Rakka sentence example

rakka
  • Half a day's journey beyond Sura, on the Mesopotamian side of the river, are the extensive ruins of Haragla (Heraclea) and Rakka, once the capital of Harun al-Rashid (Nicephorium of Alexander; Callinicus of the Seleucids and Romans).
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  • Two days' journey beyond Rakka, where the Euphrates breaks through the basalt dike of el-IIamme, are two admirably preserved ruins, built of gypsum and basalt, that on the Mesopotamian side called Zelebiya (Chanuga), and that on the Syrian, much the finer of the two, Halebiya or Zenobiya, the ancient Zenobia.
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  • Again, in 1104, the Normans, while attempting to capture Harran, were badly defeated on the river Balikh, near Rakka; and this defeat may be said to have been fatal to the chance of a great Norman principality.'
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  • Lying to the east of the Euphrates, at once in close contact with the Armenians, and in near proximity to the great route of trade which came up the Euphrates to Rakka, and thence diverged to Antioch and Damascus, the county of Edessa had an eventful if brief life.
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  • Zbtieir frontier obliquely from the Gulf of Akeba to Rakka (Raqqa) on Euphrates, and thus placed the Hamad in Arabia.
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  • But in heading an attack on Harran, in 1104, he was severely defeated at Balich, near Rakka on the Euphrates.
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  • Happily for Kaikobad, the princes mistrusted the power of the Egyptian, and it proved a difficult task to penetrate through the mountainous, well-fortified accesses to the interior of Asia Minor, so that the advantage rested with Kaikobad, who took Kharput, and for some time even held Harran, Ar-Roha and Rakka (1232).
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  • Gabinius crossed the' Euphrates (54); but the command was assumed by Crassus, who, though he seized Ichnae, &c., and Raqqa (Rakka), fell near Carrhae (53), and the Parthian dominion was confirmed.
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  • (q.v.) was driven back by Belisarius; but the latter was defeated in his pursuit at Rakka (531).
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  • When in 638 he made another ca attempt, it is said at the entreaty of the Mesopotamian Christians, Arab forces appeared before Rakka, Edessa, Nasibin and other places, and all Mesopotamia was soon in the hands of the Arabs.
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  • The men of Rak k a were compelled to help `Ali, after his march across Mesopotamia from near Mosul, in getting a bridge made at Rakka to convey his men to Siffin.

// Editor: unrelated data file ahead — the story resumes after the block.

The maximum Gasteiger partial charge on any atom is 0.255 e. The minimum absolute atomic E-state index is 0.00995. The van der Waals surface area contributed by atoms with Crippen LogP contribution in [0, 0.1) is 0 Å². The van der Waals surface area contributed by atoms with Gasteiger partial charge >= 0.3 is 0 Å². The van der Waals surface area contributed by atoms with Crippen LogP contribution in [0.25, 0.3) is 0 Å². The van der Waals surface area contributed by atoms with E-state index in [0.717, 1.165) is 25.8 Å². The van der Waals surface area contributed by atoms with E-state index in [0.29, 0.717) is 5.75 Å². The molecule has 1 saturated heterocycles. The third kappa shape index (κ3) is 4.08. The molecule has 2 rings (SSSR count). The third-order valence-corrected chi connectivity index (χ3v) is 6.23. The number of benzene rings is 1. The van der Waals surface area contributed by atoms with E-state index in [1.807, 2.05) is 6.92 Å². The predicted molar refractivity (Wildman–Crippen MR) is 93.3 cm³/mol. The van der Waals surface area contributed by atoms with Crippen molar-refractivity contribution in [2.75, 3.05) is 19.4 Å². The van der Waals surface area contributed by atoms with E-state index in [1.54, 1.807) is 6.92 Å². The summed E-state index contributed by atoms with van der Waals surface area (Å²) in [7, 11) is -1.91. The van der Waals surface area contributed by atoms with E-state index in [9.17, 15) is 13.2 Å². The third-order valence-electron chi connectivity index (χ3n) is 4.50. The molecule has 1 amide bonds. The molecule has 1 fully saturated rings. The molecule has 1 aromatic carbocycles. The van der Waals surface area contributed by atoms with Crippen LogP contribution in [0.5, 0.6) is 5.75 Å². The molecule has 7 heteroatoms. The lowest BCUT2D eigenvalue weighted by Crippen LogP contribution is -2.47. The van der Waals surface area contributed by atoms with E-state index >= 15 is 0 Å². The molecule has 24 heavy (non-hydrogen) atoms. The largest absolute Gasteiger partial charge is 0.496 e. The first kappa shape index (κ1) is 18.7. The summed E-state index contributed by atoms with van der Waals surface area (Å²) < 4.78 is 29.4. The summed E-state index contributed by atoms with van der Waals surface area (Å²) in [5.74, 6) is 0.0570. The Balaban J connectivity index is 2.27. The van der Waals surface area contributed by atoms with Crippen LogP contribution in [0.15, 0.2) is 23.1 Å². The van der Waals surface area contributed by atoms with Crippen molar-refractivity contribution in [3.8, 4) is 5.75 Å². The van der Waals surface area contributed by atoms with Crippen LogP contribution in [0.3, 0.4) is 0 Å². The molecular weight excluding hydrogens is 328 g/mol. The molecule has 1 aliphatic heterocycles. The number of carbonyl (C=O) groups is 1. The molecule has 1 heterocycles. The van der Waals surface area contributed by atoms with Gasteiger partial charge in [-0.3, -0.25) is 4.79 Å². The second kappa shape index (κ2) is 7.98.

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  • Meanhwile the caliph Mottaqi appeared as a fugitive at Mosul, Nasibin, Rakka (944).
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  • The Hamdanids were followed by the `Ogaylids, who had their seats at various places, such as Mosul, Nasibin, Rakka, Harran, between 996 and 1096.
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  • The council of bishops who met at Rakka in the summer of 818 to choose a successor to Cyriacus had great difficulty in finding a worthy occupant of the patriarchal chair, but finally agreed on the election of Dionysius, hitherto known only as an honest monk who devoted himself to historical studies.
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  • Sorely against his will he was brought to Rakka, ordained deacon and priest on two successive days, and raised to the supreme ecclesiastical dignity on the 1st of August.
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  • Leaving his son Abdalmalik with 40,000 men in Rakka, Merwan entered Syria with 80,000 men.
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  • When the news came to Rakka, where Harun was residing, not one of the ministers ventured to tell him, until at last a poet introduced it in a poem which pleased the monarch.
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  • Harlan confirmed him in his post, and, after having received the chiefs of Tabaristan who came to tender their submission, returned through Bagdad to Rakka on the Euphrates, which city was his habitual residence.
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  • Mottaqi fled again to Mosul and thence to Rakka.
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  • There is a rabbinical tradition that it stands on the site of a city called Rakka, but this is wholly imaginary.
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  • Mansur built a castle at Rafiqa opposite Rakka to control the country round, and his son Harun al-Rashid actually resided during most of his reign, not at Bagdad but at Rakka, where two generations later al-Battani of Harran was making the astronomical observations on which his tables were based (see Albategnius) Abu Qurra, bishop of Harran, and acquaintance of the caliph Ma'mun, who was one of the earlier Aramaean Christians to use Arabic, has been thought to have contributed to the influences For this and following section see further Caliphate and Persia: History.
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